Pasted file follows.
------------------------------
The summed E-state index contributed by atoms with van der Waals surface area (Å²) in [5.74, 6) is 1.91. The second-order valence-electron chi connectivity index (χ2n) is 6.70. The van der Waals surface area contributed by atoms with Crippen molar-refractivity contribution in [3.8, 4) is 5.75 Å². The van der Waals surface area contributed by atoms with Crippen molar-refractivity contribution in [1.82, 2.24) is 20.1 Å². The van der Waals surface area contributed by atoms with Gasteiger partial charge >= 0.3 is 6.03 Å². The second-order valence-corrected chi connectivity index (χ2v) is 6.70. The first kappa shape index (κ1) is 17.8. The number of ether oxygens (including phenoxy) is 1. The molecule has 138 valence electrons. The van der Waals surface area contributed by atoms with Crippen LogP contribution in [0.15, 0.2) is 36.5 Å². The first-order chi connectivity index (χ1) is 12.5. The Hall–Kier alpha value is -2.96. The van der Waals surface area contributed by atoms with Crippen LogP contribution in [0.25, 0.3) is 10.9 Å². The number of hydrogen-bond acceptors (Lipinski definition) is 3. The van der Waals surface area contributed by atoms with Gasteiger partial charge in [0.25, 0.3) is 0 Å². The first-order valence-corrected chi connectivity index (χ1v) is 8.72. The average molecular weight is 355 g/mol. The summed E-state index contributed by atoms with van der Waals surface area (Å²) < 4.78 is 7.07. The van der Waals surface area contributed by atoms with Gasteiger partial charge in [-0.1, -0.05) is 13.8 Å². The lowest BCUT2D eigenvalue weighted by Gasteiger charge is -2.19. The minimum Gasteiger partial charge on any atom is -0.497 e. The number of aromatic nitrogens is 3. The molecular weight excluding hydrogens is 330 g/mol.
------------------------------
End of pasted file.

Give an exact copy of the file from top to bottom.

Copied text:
The summed E-state index contributed by atoms with van der Waals surface area (Å²) in [5.74, 6) is 1.91. The second-order valence-electron chi connectivity index (χ2n) is 6.70. The van der Waals surface area contributed by atoms with Crippen molar-refractivity contribution in [3.8, 4) is 5.75 Å². The van der Waals surface area contributed by atoms with Crippen molar-refractivity contribution in [1.82, 2.24) is 20.1 Å². The van der Waals surface area contributed by atoms with Gasteiger partial charge >= 0.3 is 6.03 Å². The second-order valence-corrected chi connectivity index (χ2v) is 6.70. The first kappa shape index (κ1) is 17.8. The number of ether oxygens (including phenoxy) is 1. The molecule has 138 valence electrons. The van der Waals surface area contributed by atoms with Crippen LogP contribution in [0.15, 0.2) is 36.5 Å². The first-order chi connectivity index (χ1) is 12.5. The Hall–Kier alpha value is -2.96. The van der Waals surface area contributed by atoms with Crippen LogP contribution in [0.25, 0.3) is 10.9 Å². The number of hydrogen-bond acceptors (Lipinski definition) is 3. The van der Waals surface area contributed by atoms with Gasteiger partial charge in [0.25, 0.3) is 0 Å². The first-order valence-corrected chi connectivity index (χ1v) is 8.72. The average molecular weight is 355 g/mol. The summed E-state index contributed by atoms with van der Waals surface area (Å²) < 4.78 is 7.07. The van der Waals surface area contributed by atoms with Gasteiger partial charge in [-0.1, -0.05) is 13.8 Å². The lowest BCUT2D eigenvalue weighted by Gasteiger charge is -2.19. The minimum Gasteiger partial charge on any atom is -0.497 e. The number of aromatic nitrogens is 3. The molecular weight excluding hydrogens is 330 g/mol.